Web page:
File Download

There are no files associated with this item.

  Links for fulltext
     (May Require Subscription)
Supplementary

Article: Are there parental socialization effects on the sex-typed behavior of individuals with congenital adrenal hyperplasia?

TitleAre there parental socialization effects on the sex-typed behavior of individuals with congenital adrenal hyperplasia?
Authors
KeywordsCongenital Adrenal Hyperplasia
Gender Development
Gender Role
Parental Socialization
Sex-Typical Toy Play
Spatial Ability
Issue Date2013
PublisherSpringer New York LLC. The Journal's web site is located at http://springerlink.metapress.com/openurl.asp?genre=journal&issn=0004-0002
Citation
Archives Of Sexual Behavior, 2013, v. 42 n. 3, p. 381-391 How to Cite?
AbstractInfluences of prenatal androgen exposure on human sex-typical behavior have been established largely through studies of individuals with congenital adrenal hyperplasia (CAH). However, evidence that addresses the potential confounding influence of parental socialization is limited. Parental socialization and its relationship to sex-typical toy play and spatial ability were investigated in two samples involving 137 individuals with CAH and 107 healthy controls. Females with CAH showed more boy-typical toy play and better targeting performance than control females, but did not differ in mental rotations performance. Males with CAH showed worse mental rotations performance than control males, but did not differ in sex-typical toy play or targeting. Reported parental encouragement of girl-typical toy play correlated with girl-typical toy play in all four groups. Moreover, parents reported encouraging less girl-typical, and more boy-typical, toy play in females with CAH than in control females and this reported encouragement partially mediated the relationship between CAH status and sex-typical toy play. Other evidence suggests that the reported parental encouragement of sex-atypical toy play in girls with CAH may be a response to the girls' preferences for boys' toys. Nevertheless, this encouragement could further increase boy-typical behavior in girls with CAH. In contrast to the results for toy play, we found no differential parental socialization for spatial activities and little evidence linking parental socialization to spatial ability. Overall, evidence suggests that prenatal androgen exposure and parental socialization both contribute to sex-typical toy play. © 2012 Springer Science+Business Media, LLC.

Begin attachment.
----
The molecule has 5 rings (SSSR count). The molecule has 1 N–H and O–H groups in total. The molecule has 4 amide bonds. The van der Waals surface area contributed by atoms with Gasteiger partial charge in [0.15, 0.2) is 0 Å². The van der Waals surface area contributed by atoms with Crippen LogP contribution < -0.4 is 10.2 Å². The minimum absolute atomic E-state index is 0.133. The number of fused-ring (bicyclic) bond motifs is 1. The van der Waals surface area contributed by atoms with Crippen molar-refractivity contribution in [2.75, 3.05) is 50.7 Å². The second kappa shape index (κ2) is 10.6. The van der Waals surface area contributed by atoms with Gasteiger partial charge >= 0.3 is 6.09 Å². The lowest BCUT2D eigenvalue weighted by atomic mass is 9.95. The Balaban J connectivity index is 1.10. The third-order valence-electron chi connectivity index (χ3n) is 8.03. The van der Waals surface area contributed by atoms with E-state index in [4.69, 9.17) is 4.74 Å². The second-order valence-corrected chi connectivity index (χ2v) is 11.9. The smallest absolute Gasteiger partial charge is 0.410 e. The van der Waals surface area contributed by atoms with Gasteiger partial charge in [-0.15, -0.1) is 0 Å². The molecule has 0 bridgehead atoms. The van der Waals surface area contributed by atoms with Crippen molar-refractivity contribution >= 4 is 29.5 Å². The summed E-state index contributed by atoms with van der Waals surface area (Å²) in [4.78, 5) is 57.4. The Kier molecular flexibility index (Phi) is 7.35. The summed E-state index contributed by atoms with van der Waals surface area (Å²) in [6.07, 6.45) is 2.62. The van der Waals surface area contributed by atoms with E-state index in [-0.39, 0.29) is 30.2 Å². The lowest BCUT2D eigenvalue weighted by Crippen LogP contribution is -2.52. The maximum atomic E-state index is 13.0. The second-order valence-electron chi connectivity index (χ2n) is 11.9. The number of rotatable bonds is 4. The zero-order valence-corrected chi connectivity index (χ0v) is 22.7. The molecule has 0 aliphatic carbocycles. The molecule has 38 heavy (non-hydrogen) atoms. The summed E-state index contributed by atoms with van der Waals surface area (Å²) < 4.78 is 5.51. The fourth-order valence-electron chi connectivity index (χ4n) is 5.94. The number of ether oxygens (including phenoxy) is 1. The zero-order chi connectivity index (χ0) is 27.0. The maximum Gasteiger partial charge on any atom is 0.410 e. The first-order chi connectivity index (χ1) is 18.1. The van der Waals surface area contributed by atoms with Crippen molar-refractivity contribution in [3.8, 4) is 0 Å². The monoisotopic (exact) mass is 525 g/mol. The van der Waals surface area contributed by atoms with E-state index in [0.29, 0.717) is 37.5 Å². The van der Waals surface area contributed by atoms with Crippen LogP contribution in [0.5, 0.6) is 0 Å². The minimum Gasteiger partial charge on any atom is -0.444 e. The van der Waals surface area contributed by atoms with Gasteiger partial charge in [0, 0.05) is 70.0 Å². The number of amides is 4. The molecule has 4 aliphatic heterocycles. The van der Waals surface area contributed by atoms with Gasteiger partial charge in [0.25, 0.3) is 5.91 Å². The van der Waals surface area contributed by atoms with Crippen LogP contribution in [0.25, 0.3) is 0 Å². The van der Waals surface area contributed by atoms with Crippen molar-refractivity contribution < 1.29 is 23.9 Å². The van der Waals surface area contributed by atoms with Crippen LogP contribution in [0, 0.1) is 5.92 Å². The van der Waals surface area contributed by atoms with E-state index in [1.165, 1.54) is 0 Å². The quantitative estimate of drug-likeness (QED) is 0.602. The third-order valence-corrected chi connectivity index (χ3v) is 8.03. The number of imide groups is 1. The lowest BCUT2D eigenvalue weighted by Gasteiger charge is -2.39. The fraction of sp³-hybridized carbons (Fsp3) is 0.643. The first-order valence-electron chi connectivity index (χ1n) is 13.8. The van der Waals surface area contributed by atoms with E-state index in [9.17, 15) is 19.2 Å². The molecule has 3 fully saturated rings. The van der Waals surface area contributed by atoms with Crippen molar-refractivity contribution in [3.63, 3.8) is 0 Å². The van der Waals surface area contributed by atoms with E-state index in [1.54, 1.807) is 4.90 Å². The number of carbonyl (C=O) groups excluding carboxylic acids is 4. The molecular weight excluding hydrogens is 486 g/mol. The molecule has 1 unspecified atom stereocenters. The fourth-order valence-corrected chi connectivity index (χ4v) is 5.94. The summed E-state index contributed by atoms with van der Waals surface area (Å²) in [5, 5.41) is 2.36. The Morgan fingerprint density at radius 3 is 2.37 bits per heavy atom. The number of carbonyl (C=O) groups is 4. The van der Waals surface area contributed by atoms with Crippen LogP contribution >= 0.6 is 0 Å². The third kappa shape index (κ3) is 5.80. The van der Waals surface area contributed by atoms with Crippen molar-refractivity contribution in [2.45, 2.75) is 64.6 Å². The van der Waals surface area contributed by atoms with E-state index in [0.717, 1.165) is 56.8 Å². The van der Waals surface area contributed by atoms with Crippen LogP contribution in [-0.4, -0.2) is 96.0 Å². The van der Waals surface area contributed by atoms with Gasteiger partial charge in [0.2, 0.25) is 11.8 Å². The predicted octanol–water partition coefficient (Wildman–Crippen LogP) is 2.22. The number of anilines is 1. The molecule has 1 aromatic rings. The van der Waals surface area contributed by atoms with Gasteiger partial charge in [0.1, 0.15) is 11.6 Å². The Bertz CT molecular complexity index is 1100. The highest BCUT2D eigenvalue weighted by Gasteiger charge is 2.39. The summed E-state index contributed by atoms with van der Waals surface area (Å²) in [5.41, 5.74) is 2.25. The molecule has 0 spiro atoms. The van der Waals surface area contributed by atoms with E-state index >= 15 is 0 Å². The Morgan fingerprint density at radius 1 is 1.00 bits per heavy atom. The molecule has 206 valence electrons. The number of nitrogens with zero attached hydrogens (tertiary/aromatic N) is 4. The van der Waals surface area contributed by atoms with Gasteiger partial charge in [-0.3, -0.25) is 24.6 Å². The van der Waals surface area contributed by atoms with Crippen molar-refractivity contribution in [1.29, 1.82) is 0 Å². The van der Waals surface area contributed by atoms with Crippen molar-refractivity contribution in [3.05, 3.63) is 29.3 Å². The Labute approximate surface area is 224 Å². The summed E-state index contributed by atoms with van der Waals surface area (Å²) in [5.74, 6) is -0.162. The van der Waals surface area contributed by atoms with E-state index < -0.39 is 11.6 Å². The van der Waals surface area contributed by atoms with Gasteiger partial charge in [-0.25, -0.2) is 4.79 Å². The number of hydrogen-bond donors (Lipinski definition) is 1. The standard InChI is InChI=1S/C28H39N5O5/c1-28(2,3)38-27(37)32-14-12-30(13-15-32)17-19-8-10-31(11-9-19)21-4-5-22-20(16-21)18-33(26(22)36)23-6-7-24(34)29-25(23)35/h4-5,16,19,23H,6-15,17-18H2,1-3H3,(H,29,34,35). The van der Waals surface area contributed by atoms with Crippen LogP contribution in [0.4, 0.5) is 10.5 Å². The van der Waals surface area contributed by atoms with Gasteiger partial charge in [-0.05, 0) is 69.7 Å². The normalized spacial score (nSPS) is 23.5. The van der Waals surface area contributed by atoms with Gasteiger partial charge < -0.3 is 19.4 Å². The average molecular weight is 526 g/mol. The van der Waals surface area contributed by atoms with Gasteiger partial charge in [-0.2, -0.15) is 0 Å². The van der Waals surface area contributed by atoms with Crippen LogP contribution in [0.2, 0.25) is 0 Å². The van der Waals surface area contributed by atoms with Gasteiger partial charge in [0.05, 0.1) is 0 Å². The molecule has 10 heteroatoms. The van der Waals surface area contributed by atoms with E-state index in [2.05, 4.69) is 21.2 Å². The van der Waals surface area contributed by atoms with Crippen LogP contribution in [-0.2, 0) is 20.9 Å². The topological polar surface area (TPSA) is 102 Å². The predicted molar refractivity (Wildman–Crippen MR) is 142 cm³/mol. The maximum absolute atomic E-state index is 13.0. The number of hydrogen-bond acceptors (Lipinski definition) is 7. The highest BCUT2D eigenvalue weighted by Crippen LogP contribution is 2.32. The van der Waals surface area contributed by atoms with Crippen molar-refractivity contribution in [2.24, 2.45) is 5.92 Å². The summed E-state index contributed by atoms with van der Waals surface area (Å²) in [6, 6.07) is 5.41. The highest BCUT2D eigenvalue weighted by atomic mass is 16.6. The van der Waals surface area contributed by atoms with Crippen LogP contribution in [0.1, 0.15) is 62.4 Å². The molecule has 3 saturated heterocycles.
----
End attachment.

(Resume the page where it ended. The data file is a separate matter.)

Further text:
Persistent Identifierhttp://hdl.handle.net/10722/185493
ISSN
2015 Impact Factor: 2.704
2015 SCImago Journal Rankings: 1.198
ISI Accession Number ID
References

 

DC FieldValueLanguage
dc.contributor.authorWong, WIen_US
dc.contributor.authorPasterski, Ven_US
dc.contributor.authorHindmarsh, PCen_US
dc.contributor.authorGeffner, MEen_US
dc.contributor.authorHines, Men_US
dc.date.accessioned2013-07-30T07:41:24Z-
dc.date.available2013-07-30T07:41:24Z-
dc.date.issued2013en_US
dc.identifier.citationArchives Of Sexual Behavior, 2013, v. 42 n. 3, p. 381-391en_US
dc.identifier.issn0004-0002en_US
dc.identifier.urihttp://hdl.handle.net/10722/185493-